Cover: Rachel Hallnan climbs Pente (5.11-) on Reservoir Wall in Utah’s Bears Ears National Monument. [Photo] Nathalie DuPré
In this Sharp End story from Alpinist 83–which is now available on newsstands and in our online store–Derek Franz examines the legal landscape and uncertain future for bolts and other fixed anchors that have been used for climbing in designated wilderness areas for nearly sixty years. Legislation such as Protect America’s Rock Climbing Act and America’s Outdoor Recreation Act is necessary, he argues, because “climbing’s place within the law is not, shall we say, fixed.”
Over a three-day push from March 31 to April 2, Matt Cornell, Jackson Marvell and Alan Rousseau climbed a new route on the east face of Mt. Dickey in Alaska’s Ruth Gorge. They named their line Aim For the Bushes (AI6 M6 X, 5,250′). Rousseau narrates their adventure.
Patagonia Women’s Dual Aspect Jacket and Bibs: Stay dry in the mountains without sacrificing comfort or function
If you want to fantasize about snow in the middle of summer, check out Miya Tsudome’s review of the Patagonia Dual Aspect Jacket and Bibs. She reports that the company’s proprietary H2No performance standard for waterproofing is lightweight and passed “the hose test,” but it does give up some durability compared to Gore-Tex. Added pluses are that the garments are made from recycled materials and do not contain any perfluorinated chemicals in their waterproof finish, and the bibs are “bathroom compatible” for women. Tsudome writes: “I would recommend this kit to the serious alpinist who sees herself spending a lot…
One of climbing’s great Renaissance men, Ed Webster, 66, died of natural causes at his Maine home on November 22. Friend and climbing historian Jeff Achey described Webster as “one of the most important rock climbers of his era, on par, in his unique way, with John Bachar, Henry Barber and Jimmy Dunn.” Webster blazed new routes from Cathedral Ledge to Colorado, to the Utah desert and, with three friends in 1988, to Chomolungma’s Kangshung Face. A route that Reinhold Messner endorsed as “the best ascent of Everest in terms and style of pure adventure.” Beyond the climbs, Webster was…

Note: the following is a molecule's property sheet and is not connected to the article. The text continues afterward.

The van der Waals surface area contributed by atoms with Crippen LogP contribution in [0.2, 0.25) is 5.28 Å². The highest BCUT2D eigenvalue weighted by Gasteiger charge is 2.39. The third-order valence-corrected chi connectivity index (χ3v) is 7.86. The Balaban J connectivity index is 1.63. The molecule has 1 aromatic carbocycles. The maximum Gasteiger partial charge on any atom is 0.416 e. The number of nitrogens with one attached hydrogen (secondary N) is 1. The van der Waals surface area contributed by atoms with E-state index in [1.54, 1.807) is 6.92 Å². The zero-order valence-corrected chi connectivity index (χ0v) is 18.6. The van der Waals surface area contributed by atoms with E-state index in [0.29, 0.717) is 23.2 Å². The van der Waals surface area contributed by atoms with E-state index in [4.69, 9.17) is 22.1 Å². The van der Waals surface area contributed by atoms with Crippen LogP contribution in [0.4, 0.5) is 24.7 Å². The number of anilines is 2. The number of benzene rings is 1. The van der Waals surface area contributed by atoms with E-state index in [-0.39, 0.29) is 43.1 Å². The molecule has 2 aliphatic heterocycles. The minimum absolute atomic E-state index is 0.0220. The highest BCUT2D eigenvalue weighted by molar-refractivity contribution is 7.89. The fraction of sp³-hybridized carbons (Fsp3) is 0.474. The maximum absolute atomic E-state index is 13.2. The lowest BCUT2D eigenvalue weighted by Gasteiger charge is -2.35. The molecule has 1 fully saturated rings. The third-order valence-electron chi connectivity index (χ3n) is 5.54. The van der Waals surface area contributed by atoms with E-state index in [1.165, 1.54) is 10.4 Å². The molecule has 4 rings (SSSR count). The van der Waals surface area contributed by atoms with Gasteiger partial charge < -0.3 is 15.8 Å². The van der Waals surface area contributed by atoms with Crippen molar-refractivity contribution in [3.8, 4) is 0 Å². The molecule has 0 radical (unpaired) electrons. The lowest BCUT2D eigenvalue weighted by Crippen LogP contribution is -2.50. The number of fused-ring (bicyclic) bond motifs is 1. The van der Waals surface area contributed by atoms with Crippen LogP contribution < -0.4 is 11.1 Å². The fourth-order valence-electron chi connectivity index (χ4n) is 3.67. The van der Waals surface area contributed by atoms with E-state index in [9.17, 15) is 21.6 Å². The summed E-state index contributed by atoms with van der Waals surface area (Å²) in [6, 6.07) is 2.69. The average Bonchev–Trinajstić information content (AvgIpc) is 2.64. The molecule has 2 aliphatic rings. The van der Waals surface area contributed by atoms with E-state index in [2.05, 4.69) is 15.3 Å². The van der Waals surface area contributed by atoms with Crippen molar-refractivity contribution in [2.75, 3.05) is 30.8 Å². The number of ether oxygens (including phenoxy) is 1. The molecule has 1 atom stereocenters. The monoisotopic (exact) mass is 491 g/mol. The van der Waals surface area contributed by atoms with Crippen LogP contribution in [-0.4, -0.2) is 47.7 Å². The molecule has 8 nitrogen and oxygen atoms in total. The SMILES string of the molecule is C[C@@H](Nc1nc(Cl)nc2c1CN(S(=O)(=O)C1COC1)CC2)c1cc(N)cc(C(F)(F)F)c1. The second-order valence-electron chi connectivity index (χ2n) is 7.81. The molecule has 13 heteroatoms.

Alpinist is delighted to welcome Abbey Collins to its team as an assistant editor. She returns to the East Coast from Alaska to work from the magazine’s headquarters in Jeffersonville, Vermont. “Abbey brings a broad skillset to us, from radio to print journalism, and I’m excited about the possibilities she brings to Alpinist, and what this means for the Alpinist Podcast as well as the magazine,” says Editor-in-Chief Derek Franz. “She has reported on difficult stories in her previous jobs, is connected to the Alaskan mountaineering scene, and she is clearly the type of person who embraces challenges with enthusiasm.…
Alpinist has named Derek Franz as the new editor-in-chief. Franz began freelancing for the magazine in 2011 and joined the Alpinist staff as digital editor in September 2016. “I’m truly humbled and honored to start this new chapter for the magazine,” Franz says. “As the new editor-in-chief I will do my best to uphold the tradition of excellence that has been ingrained with the brand since Alpinist 0 was published in 2002.”